师生关系对学生的自尊和技能的提高产生了积极的影响。师生互动对于培养学生的学术自我概念、提高学生的学习积极性和学习成绩具有重要意义。积极促进学生和教员之间密切和频繁接触的学院和大学更有可能从这种主动行动中获益。对学生的学术进步感兴趣的教员可能会对提高他们的智力和专业发展做出重大贡献(Anaya & Cole, 2001;Chickering,1969;Chickering &里斯,1993;Cokley,2000;Terenzini & Pascarella,1980)。有证据表明，成功地了解哪怕是一个教员的学生，都可能对自己的大学生活感到更满意，并渴望在职业生涯中更进一步(Rosenthal等人，2000年)。虽然与教师的大多数互动往往发生在正式的课堂环境中，但经历过非正式互动的学生往往更有动力、更投入、更积极地参与学习过程(Thompson, 2001;伍德赛德，黄，魏斯特，1999)。学生与教师之间的非正式互动被认为是大学文化的主要媒介，对大学生的态度、兴趣和价值观有重要影响(Chickering & Reisser, 1993;Lambert, Terinzini， & Lattuca, 2007;Pascarella,1980 b;Pascarella & Terenzini, 1991, 2005;汤普森,2001)。然而,尽管先前的研究已经证实,师生互动是很重要的,我们还需要确定哪些方面的师生互动是有帮助的,这些可以显著影响学生留在大学,增加他们的希望努力工作,刺激他们喜欢学习,并鼓励他们努力追求高成绩标准(Bean,1985)。目前的研究通过研究八种特定类型的师生互动，作为学术自我概念和三种学术动机的预测因素，以及来自美国中西部一所中等规模公立大学的学生的学术成就，来解决文献中的这一差距。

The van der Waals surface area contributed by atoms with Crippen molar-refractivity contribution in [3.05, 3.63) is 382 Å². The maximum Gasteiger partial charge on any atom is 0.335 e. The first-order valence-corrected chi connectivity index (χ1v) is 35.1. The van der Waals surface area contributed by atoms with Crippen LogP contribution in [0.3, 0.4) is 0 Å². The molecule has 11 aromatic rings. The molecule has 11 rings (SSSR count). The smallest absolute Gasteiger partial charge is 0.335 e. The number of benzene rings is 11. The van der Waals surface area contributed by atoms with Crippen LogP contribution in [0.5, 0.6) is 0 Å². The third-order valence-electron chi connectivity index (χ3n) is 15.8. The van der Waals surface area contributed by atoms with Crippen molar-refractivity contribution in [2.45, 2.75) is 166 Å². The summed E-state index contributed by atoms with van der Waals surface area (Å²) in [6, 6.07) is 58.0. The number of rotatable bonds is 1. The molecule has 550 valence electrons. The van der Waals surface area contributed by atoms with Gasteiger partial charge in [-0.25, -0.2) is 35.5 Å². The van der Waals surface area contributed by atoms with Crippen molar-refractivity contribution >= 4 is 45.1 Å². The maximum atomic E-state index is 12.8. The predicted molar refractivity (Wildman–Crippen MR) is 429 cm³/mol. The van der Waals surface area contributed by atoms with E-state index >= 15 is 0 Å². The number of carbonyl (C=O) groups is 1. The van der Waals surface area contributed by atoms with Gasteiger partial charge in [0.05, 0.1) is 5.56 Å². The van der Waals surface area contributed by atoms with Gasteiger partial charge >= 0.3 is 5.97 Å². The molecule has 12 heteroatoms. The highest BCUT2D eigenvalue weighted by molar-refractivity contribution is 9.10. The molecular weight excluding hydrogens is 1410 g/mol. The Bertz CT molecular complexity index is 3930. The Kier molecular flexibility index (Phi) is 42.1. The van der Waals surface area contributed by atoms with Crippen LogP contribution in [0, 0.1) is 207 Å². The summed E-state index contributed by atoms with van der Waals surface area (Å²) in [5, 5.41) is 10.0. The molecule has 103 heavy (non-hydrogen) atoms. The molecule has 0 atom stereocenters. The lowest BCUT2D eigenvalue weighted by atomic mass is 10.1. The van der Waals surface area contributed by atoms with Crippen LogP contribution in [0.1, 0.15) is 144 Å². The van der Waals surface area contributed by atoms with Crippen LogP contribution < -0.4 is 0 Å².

The teacher-student relationships impact productively on a student's self-esteem and enhance their skills. Student-Teacher interactions are very important for the development of the students' academic self-concept and enhancing their enthusiasm and success. Colleges and universities that actively promote close and frequent contact between their students and faculty members are more likely to reap a host of benefits from such initiatives. Faculty members taking an interest in their students' academic progress could potentially make significant contributions in increasing their intellectual and professional development (Anaya & Cole, 2001; Chickering, 1969; Chickering & Reisser, 1993; Cokley, 2000; Terenzini & Pascarella, 1980). There is evidence that students successful in knowing even one faculty member closely are likely to feel more satisfied with their college life and aspire to go further in their careers (Rosenthal et al., 2000). Although most interactions with faculty tend to occur within the formal classroom setting, students who experience informal interactions tend to be more motivated, engaged, and actively involved in the learning process (Thompson, 2001; Woodside, Wong, & Weist, 1999). Informal interaction between students and faculty has been identified as a primary agent of college culture, and has an important influence on the attitudes, interests, and values of college students (Chickering & Reisser, 1993; Lambert, Terinzini, & Lattuca, 2007; Pascarella, 1980b; Pascarella & Terenzini, 1991, 2005; Thompson, 2001). However, although previous research has established that student-faculty interactions are important, we still need to identify which aspects of student-faculty interactions are helpful and how these could significantly influence students to stay in college, increase their desire to work hard, stimulate them to enjoy learning, and encourage them to strive toward high achievement standards (Bean,1985). The current study addresses this gap in the literature by examining eight specific types of student-faculty interactions as predictors of academic self-concept and three types of academic motivation, as well as academic achievement in a sample of college students from a medium-sized, public university located in the Midwestern United States.